Is there a word for the beginning of a street? What word would be used to describe where a street begins? I have a friend who says that in Persian, it's described as the "head" of the street, but I can't think of how it would be described in English. Does anyone know?

  • 3
    I don't think streets usually have beginnings in English. They do have two "ends". Apr 16, 2013 at 17:49
  • @PeterShor The numbering has to start somewhere though right? Apr 16, 2013 at 17:49
  • 1
    @Zetto: the numbering starts at one end of the street, and stops at the other end. The only time I might ever use "start" or "beginning" for a street is with a one-way steet, and I don't know if there is a standard term in this case. Apr 16, 2013 at 17:51
  • In the UK there are a multiplicity of numbering systems. Not all of them lend the idea of a start and a finish. And in any case the numbers are not always immediately visible either to drivers or even pedestrians. In line with @Peter Shor's reasoning, we usually talk about "one end" and "the other end". If it's a long road like the Kings Road in Chelsea you can talk about the "posh end" (near Sloane Square) and the less-than-posh end in Fulham.
    – WS2
    May 25, 2020 at 17:51

3 Answers 3


The "end of the street (or block)" works regardless of which end - but to determine which end requires context.

For example, if I am going to meet my friend at one end or the other of Lowe Ave., which end would be determined by where we are going. If we were going to walk to the bar, my friend would know to meet me at the north "end of the street". If we were going to the deli, she would know to meet me at the south "end of the street".


We use the phrases "top of the street" and "bottom of the street".

Though it may not always be clear without context which end is which. It does not always co-incide with postal address numbering.

Some examples of usage:


You can refer to either end of a road as its terminus, as in the western terminus of the Lincoln Highway or the eastern terminus of Route 66, or for that matter, simple as one end of it.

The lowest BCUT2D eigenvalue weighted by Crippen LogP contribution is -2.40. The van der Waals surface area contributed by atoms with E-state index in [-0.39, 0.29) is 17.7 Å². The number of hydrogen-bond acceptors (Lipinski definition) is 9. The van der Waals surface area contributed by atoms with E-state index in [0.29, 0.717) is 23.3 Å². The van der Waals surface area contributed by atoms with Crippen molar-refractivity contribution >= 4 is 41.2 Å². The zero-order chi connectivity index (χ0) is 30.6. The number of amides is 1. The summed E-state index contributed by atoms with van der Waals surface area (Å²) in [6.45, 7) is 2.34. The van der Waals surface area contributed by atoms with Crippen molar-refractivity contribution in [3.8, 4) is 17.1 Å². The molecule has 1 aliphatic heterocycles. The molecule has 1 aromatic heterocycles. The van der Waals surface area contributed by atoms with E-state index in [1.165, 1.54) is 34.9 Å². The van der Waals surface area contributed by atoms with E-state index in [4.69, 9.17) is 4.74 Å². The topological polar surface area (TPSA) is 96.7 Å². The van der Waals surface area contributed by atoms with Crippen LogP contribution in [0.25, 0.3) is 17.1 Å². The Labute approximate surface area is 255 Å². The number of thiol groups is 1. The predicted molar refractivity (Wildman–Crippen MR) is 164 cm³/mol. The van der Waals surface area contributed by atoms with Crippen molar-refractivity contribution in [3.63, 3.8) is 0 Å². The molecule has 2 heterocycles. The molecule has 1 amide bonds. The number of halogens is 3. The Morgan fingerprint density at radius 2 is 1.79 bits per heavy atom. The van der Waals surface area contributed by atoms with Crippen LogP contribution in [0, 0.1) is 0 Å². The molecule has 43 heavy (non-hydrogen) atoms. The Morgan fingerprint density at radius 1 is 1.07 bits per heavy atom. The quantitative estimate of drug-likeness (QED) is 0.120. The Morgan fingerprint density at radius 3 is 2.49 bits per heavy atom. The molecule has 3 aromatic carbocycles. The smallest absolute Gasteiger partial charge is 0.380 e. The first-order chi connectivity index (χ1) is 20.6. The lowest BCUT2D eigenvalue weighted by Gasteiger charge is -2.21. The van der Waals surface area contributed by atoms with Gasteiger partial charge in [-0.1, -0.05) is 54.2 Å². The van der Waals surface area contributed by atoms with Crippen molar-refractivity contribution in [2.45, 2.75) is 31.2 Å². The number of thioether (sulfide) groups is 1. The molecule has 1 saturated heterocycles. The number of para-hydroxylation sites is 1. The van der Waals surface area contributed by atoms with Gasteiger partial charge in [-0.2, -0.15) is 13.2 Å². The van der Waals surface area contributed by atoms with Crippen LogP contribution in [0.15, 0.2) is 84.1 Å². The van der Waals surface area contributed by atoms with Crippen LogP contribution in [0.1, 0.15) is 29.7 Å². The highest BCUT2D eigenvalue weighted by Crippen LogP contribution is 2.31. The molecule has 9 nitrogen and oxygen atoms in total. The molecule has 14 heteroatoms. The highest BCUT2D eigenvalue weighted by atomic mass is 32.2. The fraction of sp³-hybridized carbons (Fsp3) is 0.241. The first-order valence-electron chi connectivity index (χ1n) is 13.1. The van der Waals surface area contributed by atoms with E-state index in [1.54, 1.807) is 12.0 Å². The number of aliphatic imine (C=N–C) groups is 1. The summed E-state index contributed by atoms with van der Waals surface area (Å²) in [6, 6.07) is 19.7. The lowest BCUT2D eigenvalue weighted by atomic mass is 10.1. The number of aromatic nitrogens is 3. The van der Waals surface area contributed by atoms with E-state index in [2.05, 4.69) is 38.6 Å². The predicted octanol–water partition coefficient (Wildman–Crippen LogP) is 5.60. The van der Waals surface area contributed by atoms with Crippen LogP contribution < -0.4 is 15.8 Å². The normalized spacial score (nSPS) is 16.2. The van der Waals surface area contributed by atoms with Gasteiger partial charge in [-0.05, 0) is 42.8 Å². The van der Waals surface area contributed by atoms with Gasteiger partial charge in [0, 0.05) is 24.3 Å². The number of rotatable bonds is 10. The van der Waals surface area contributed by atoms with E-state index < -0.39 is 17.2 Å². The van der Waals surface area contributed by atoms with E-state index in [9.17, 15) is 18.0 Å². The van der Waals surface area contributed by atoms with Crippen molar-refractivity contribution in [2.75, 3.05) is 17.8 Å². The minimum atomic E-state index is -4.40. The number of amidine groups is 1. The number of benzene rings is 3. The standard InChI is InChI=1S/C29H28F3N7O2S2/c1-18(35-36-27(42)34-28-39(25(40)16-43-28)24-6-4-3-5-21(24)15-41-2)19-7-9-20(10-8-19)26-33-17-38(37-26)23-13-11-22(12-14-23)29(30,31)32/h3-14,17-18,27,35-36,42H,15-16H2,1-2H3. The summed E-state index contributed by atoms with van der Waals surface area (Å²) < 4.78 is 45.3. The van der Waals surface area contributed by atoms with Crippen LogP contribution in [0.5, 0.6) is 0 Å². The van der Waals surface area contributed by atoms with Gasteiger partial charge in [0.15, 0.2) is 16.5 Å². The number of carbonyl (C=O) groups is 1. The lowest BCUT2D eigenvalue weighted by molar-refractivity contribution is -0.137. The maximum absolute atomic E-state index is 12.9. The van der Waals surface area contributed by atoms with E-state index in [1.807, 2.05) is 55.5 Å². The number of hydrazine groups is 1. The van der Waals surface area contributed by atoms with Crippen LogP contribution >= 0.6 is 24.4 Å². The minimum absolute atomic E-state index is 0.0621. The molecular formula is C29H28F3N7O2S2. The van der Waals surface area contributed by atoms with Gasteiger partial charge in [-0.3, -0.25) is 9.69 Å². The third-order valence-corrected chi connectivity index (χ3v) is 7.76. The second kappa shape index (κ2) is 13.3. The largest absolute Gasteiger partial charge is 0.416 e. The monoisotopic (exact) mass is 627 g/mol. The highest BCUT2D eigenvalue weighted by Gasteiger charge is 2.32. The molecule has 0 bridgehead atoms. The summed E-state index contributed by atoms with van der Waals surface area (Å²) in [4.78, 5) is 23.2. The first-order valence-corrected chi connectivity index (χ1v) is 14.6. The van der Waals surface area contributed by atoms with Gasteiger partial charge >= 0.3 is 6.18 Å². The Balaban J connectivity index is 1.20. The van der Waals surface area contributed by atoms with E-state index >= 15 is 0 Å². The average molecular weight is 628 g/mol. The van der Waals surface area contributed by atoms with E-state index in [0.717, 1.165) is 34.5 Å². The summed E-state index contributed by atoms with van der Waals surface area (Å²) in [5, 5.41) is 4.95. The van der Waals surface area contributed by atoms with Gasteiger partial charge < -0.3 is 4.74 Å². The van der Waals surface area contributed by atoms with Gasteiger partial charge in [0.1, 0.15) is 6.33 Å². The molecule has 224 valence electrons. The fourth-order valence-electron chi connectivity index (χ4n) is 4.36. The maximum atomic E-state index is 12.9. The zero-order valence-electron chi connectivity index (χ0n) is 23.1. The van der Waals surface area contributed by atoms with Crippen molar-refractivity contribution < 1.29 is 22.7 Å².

If you want to emphasize the start of something and avoid the finality connotations of terminus or end, you could perhaps use origination or origin instead, or use the verb form:

Wall Street originates at South Street and terminates Broadway.

I cannot speak for other countries, but the U.S. has no national system for street numbering-- there can be multiple systems even within the same city, as in New York-- and there is no standard term for the point where numbers originate. As most settlements have streets laid out in a grid, one would not ordinarily speak of the start of a road in reference to its street number, as the start of one road is usually also the start of all parallel roads. Rather, you have a base line or baseline, though this is not the primary usage of that term. I have also heard zero line. In some places, where distance markers and street numbering are aligned, the origin may be a zero milestone or zero mile marker (regardless of whether a physical marker exists), but that does not apply in many places, and can simply be confusing.

When I describe street numbering in Washington, D.C., I refer to the entire grid being centered on or numbered from the U.S. Capitol Building, as the origin point does not correspond to any extant road.

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